This is a form of argument called ethical argument that denotes an appeal to character of American government as reflected in statutes, canonical statements by U.S. leaders, and norms sanctified by centuries of confirmation in practice. One such argument arises from the oft-stated principle that no man is above the law, a principle enshrined in the Declaration of Independence and elsewhere.

As a veteran of the Lewinsky-inspired impeachment proceedings against President Clinton—I was working at the National Security Council the entire time—I confess I am a bit jaded when I hear cries of, “No man is above the law!” While this states an important precept, it invites rather than decides a further question: What exactly is the law with respect to presidents whose constitutional role is unique? (For example, I do not hold that every official subject to impeachment must first be convicted in an impeachment trial before he or she can be indicted; I take that view only with respect to the president, and I believe the precedents bear me out on this despite the fact that the language of Article I makes no distinction.)

To be fair, however, in the unprecedented circumstances of this unusual hypothetical, Professor Tribe’s argument doesn’t ignore the unique role of the president, it emphasizes it. Moreover, to the ethical principle that “no man is above the law” may be added the important principle, enshrined also in the American constitutional ethos, that “no man should profit from his wrongdoing.”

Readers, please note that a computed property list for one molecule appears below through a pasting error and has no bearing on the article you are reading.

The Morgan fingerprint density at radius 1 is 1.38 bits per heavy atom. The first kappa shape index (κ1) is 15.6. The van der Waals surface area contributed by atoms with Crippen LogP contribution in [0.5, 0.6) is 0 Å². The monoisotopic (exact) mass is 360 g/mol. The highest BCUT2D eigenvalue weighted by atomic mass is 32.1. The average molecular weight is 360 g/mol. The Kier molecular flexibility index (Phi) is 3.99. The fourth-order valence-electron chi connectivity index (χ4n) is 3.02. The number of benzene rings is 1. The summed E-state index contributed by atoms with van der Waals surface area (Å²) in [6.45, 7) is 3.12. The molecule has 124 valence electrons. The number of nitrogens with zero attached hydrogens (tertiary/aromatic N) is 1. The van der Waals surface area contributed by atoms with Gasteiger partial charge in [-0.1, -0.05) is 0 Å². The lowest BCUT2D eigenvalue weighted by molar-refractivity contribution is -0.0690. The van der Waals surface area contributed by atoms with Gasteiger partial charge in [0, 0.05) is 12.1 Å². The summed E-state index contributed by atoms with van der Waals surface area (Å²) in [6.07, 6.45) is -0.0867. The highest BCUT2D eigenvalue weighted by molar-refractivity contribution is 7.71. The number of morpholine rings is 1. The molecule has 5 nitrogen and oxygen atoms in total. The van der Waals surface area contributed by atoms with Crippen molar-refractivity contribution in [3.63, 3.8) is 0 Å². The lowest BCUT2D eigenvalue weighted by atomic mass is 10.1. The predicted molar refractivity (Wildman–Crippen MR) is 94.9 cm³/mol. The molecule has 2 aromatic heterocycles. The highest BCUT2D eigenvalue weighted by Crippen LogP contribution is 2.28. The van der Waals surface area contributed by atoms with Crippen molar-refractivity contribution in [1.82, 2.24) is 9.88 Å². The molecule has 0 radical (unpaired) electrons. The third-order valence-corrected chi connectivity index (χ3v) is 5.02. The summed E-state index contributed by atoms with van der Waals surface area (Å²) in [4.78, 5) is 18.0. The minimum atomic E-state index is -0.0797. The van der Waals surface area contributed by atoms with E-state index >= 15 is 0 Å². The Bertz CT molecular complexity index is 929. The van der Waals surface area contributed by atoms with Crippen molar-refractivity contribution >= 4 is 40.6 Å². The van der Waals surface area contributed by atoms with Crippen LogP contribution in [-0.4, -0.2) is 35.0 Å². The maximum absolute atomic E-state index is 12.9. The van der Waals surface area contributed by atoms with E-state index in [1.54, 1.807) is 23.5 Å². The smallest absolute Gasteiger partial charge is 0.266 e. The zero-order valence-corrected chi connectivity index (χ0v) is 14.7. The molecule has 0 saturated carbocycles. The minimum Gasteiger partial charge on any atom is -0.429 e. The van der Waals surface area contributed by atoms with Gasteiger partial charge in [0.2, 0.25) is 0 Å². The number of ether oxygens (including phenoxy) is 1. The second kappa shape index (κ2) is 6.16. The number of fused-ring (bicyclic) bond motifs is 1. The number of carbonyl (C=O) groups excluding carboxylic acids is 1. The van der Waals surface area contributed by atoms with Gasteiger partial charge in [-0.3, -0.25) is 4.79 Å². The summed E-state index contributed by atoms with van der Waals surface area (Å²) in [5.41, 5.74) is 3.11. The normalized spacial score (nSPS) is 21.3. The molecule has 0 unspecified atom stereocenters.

Suppose, for example, that the constitutional rule that a sitting president cannot be indicted resulted in the estoppel of any criminal prosecutions of the president once he left office because the applicable statutes of limitation barred such prosecutions. Here, the unique status of the president—that he cannot be indicted prior to impeachment—might serve to protect him precisely because his crimes had made him president in the first place.

These observations suggest to me some common ground that perhaps Professor Tribe and other critics and I share. As they assert, my arguments do not require the conclusion that an otherwise amply merited criminal indictment should be scrapped or suspended altogether while the president serves out his term. Indeed, the fact that a sitting president would otherwise be criminally indictable, or the identification of a president as an unindicted co-conspirator, is highly relevant as to whether he should be impeached and, even if not, as to whether he should be reelected.

Both Professors Akhil Amar and Walter Dellinger—and Professor Tribe himself—have suggested that a sitting president might be indicted but not prosecuted. This seems to go a long way to meet my prudential concerns while responding to the ethical points made by critics of my views. It also suggests that some steps must be taken to toll the statutes of limitation that might otherwise preclude a prosecution after the president leaves office.